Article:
The UK is in the midst of a homelessness crisis. On a typical night 4,751 people sleep rough in England—an increase of 169 per cent since 2010—and we know that this is just the tip of the iceberg. Over 250,000 people live in temporary accommodation with thousands more ‘sofa surfing’ or living in cars, tents, squats, or ‘beds in sheds’. Families are living in unsafe, squalid or downright dangerous conditions, with knock-on effects on their health and wellbeing, employment and children’s education.
Philanthropists, trusts and foundations provide vital funding and support to charities that are transforming homeless people’s lives. But this has not been enough to stem the rising tide of homelessness across the UK.
NPC’s new report Tackling the homelessness crisis: Why and how you should fund systemically looks at how funders and philanthropists can take a different approach. We want to see more funding that addresses the root causes of homelessness and takes a long-term, collaborative and ambitious approach.
Addressing root causes
Our research identifies root causes of the homelessness crisis—including poverty, welfare reform, austerity and a dysfunctional housing market. Successes like supporting a family to leave temporary accommodation are often undone by these factors which drive people back into homelessness.
Funding needs to be targeted at addressing these root causes, as well as funding the immediate needs of people affected by homelessness. This could mean supporting charities to campaign on issues like welfare reform and social housing. But there are other ways to influence the root causes beyond policy levers—for example, social investment in affordable housing or increasing take-up of the Living Wage to tackle low pay.
Long-term, collaborative funding
Funders working alone cannot hope to tackle the homelessness crisis, no matter how much they understand the root causes. Collaboration—including working across traditional boundaries and committing for the long term—is essential to preventing and ending homelessness.
Data on current homelessness funding is patchy, but our research suggests a fragmented landscape. Analysis of 360Giving’s GrantNav reveals most of the grants in the last five years were for one year or less, with some charities receiving up to 45 grants. Some funders share learning—for example through ACF’s housing and homelessness network—but there are no sustained efforts to pool knowledge and resources for greater impact.
We think there is potential to go further. In the US, Funders Together to End Homelessness looks at the whole system and agrees long-term funding priorities shaped by people with experience of homelessness. We believe a similar approach would benefit the UK sector. This could build on existing local collaboration in areas from Manchester and Glasgow to Oxfordshire and Ipswich.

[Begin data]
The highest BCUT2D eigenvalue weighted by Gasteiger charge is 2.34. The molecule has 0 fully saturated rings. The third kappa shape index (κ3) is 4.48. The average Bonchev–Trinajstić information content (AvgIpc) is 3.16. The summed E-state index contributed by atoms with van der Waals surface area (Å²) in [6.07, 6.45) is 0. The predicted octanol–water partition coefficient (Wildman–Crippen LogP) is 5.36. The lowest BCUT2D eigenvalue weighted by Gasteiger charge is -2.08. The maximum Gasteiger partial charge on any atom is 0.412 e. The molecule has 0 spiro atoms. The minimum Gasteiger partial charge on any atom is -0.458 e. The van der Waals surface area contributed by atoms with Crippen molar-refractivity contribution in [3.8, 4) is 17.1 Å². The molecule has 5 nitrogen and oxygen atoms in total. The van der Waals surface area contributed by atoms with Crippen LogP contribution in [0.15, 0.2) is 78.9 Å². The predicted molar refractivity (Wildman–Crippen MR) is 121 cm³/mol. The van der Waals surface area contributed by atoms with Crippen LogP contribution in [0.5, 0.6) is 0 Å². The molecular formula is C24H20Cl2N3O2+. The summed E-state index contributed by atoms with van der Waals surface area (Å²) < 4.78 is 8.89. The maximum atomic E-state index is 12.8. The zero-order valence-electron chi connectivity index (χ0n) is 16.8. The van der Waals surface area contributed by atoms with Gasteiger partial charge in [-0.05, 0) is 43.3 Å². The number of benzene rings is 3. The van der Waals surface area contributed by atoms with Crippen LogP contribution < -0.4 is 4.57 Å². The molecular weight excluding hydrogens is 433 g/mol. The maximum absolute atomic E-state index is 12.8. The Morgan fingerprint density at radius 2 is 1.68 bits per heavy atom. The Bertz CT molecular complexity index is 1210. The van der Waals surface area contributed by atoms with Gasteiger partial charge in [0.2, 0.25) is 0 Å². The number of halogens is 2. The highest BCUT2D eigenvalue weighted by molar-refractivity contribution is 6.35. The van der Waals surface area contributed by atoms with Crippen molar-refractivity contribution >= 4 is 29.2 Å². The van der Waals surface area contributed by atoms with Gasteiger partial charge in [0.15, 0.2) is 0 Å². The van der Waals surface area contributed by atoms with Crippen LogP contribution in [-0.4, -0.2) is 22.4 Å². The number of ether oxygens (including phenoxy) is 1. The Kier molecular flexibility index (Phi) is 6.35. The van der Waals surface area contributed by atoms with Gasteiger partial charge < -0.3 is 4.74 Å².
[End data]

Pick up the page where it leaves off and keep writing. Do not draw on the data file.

A funder collaborative to end homelessness in the UK could look at the whole system and prioritise areas where they can make the most difference. Trusts, foundations and individual philanthropists bring independent resources and can take risks that government can’t—for example piloting and scaling effective approaches. They can use a variety of assets in pursuit of their mission—from grants and investments to influence and convening power.
The scale and complexity of homelessness can make the problem seem insurmountable. But we don’t have to accept that homelessness will always be with us. We have reduced homelessness before in the UK, so we know that it is possible to tackle the problem.
Ambitious funding works to change the status quo, rather than accepting it. Philanthropy has often transformed issues which have seemed intractable at the time—from marriage inequality in the US to apartheid in South Africa. Looking back now it seems that change was inevitable but all these issues faced tipping points and in these moments philanthropy played a key role in supporting change. The Civil Marriage Collaborative invested $153 million in work that changed hearts and minds on marriage equality.
The current crisis is a tipping point for homelessness in the UK. Homelessness will continue to devastate lives if we carry on addressing the symptoms in isolation. If funders want to change the status quo, they need to look at the whole system, work together, and dare to imagine a world without homelessness.
Katie Boswell is Deputy Head of Funders at NPC.